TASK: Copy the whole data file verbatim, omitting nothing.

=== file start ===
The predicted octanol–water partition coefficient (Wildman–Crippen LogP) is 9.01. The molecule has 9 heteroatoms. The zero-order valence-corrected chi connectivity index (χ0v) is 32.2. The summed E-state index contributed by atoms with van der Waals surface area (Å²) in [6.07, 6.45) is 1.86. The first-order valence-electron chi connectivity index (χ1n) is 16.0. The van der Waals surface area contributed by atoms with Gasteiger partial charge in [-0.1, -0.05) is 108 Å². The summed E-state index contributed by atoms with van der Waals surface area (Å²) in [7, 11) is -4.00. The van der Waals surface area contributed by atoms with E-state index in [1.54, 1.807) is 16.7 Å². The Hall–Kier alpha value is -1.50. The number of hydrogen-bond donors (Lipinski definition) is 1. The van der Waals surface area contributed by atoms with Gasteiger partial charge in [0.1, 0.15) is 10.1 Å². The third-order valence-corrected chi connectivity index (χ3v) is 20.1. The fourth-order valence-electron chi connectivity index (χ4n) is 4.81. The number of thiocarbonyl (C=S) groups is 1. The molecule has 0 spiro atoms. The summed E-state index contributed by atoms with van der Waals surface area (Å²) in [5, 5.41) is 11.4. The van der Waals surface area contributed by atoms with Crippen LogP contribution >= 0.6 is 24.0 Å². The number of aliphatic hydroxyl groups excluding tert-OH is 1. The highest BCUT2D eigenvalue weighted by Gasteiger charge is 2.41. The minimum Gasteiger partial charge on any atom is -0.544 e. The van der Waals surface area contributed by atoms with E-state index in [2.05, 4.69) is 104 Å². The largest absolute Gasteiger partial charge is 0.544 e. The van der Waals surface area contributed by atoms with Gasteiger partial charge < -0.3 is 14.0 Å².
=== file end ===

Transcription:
The predicted octanol–water partition coefficient (Wildman–Crippen LogP) is 9.01. The molecule has 9 heteroatoms. The zero-order valence-corrected chi connectivity index (χ0v) is 32.2. The summed E-state index contributed by atoms with van der Waals surface area (Å²) in [6.07, 6.45) is 1.86. The first-order valence-electron chi connectivity index (χ1n) is 16.0. The van der Waals surface area contributed by atoms with Gasteiger partial charge in [-0.1, -0.05) is 108 Å². The summed E-state index contributed by atoms with van der Waals surface area (Å²) in [7, 11) is -4.00. The van der Waals surface area contributed by atoms with E-state index in [1.54, 1.807) is 16.7 Å². The Hall–Kier alpha value is -1.50. The number of hydrogen-bond donors (Lipinski definition) is 1. The van der Waals surface area contributed by atoms with Gasteiger partial charge in [0.1, 0.15) is 10.1 Å². The third-order valence-corrected chi connectivity index (χ3v) is 20.1. The fourth-order valence-electron chi connectivity index (χ4n) is 4.81. The number of thiocarbonyl (C=S) groups is 1. The molecule has 0 spiro atoms. The summed E-state index contributed by atoms with van der Waals surface area (Å²) in [5, 5.41) is 11.4. The van der Waals surface area contributed by atoms with Crippen LogP contribution >= 0.6 is 24.0 Å². The number of aliphatic hydroxyl groups excluding tert-OH is 1. The highest BCUT2D eigenvalue weighted by Gasteiger charge is 2.41. The minimum Gasteiger partial charge on any atom is -0.544 e. The van der Waals surface area contributed by atoms with E-state index in [2.05, 4.69) is 104 Å². The largest absolute Gasteiger partial charge is 0.544 e. The van der Waals surface area contributed by atoms with Gasteiger partial charge < -0.3 is 14.0 Å².